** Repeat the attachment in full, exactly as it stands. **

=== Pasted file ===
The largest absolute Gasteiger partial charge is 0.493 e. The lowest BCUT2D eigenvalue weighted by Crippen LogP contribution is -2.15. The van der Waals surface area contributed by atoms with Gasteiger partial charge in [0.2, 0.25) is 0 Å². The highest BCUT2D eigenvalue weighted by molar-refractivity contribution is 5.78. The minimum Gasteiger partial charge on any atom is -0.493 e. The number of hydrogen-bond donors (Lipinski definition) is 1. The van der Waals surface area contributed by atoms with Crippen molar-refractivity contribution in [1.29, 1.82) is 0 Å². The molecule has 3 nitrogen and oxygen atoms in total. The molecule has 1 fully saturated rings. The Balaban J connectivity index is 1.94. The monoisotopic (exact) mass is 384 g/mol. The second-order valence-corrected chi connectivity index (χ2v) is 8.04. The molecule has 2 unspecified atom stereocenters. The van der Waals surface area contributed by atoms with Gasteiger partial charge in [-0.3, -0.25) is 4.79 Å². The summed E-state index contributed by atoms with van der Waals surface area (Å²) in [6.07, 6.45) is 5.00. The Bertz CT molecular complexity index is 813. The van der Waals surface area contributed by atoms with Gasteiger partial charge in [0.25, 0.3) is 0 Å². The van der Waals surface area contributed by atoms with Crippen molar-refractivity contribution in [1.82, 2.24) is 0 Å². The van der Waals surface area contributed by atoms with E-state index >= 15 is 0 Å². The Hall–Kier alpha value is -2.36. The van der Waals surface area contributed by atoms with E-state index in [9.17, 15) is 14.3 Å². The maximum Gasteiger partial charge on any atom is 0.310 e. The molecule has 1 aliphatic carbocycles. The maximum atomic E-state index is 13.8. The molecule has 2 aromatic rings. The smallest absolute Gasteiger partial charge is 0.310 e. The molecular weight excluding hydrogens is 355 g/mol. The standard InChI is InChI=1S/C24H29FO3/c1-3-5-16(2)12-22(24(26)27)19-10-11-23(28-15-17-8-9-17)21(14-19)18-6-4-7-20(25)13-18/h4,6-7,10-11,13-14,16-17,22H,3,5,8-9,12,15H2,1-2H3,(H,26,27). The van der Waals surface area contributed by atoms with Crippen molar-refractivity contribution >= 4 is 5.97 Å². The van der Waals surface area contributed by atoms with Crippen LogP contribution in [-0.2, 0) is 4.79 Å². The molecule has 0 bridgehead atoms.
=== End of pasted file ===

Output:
The largest absolute Gasteiger partial charge is 0.493 e. The lowest BCUT2D eigenvalue weighted by Crippen LogP contribution is -2.15. The van der Waals surface area contributed by atoms with Gasteiger partial charge in [0.2, 0.25) is 0 Å². The highest BCUT2D eigenvalue weighted by molar-refractivity contribution is 5.78. The minimum Gasteiger partial charge on any atom is -0.493 e. The number of hydrogen-bond donors (Lipinski definition) is 1. The van der Waals surface area contributed by atoms with Crippen molar-refractivity contribution in [1.29, 1.82) is 0 Å². The molecule has 3 nitrogen and oxygen atoms in total. The molecule has 1 fully saturated rings. The Balaban J connectivity index is 1.94. The monoisotopic (exact) mass is 384 g/mol. The second-order valence-corrected chi connectivity index (χ2v) is 8.04. The molecule has 2 unspecified atom stereocenters. The van der Waals surface area contributed by atoms with Gasteiger partial charge in [-0.3, -0.25) is 4.79 Å². The summed E-state index contributed by atoms with van der Waals surface area (Å²) in [6.07, 6.45) is 5.00. The Bertz CT molecular complexity index is 813. The van der Waals surface area contributed by atoms with Gasteiger partial charge in [0.25, 0.3) is 0 Å². The van der Waals surface area contributed by atoms with Crippen molar-refractivity contribution in [1.82, 2.24) is 0 Å². The van der Waals surface area contributed by atoms with E-state index >= 15 is 0 Å². The Hall–Kier alpha value is -2.36. The van der Waals surface area contributed by atoms with E-state index in [9.17, 15) is 14.3 Å². The maximum Gasteiger partial charge on any atom is 0.310 e. The molecule has 1 aliphatic carbocycles. The maximum atomic E-state index is 13.8. The molecule has 2 aromatic rings. The smallest absolute Gasteiger partial charge is 0.310 e. The molecular weight excluding hydrogens is 355 g/mol. The standard InChI is InChI=1S/C24H29FO3/c1-3-5-16(2)12-22(24(26)27)19-10-11-23(28-15-17-8-9-17)21(14-19)18-6-4-7-20(25)13-18/h4,6-7,10-11,13-14,16-17,22H,3,5,8-9,12,15H2,1-2H3,(H,26,27). The van der Waals surface area contributed by atoms with Crippen molar-refractivity contribution >= 4 is 5.97 Å². The van der Waals surface area contributed by atoms with Crippen LogP contribution in [-0.2, 0) is 4.79 Å². The molecule has 0 bridgehead atoms.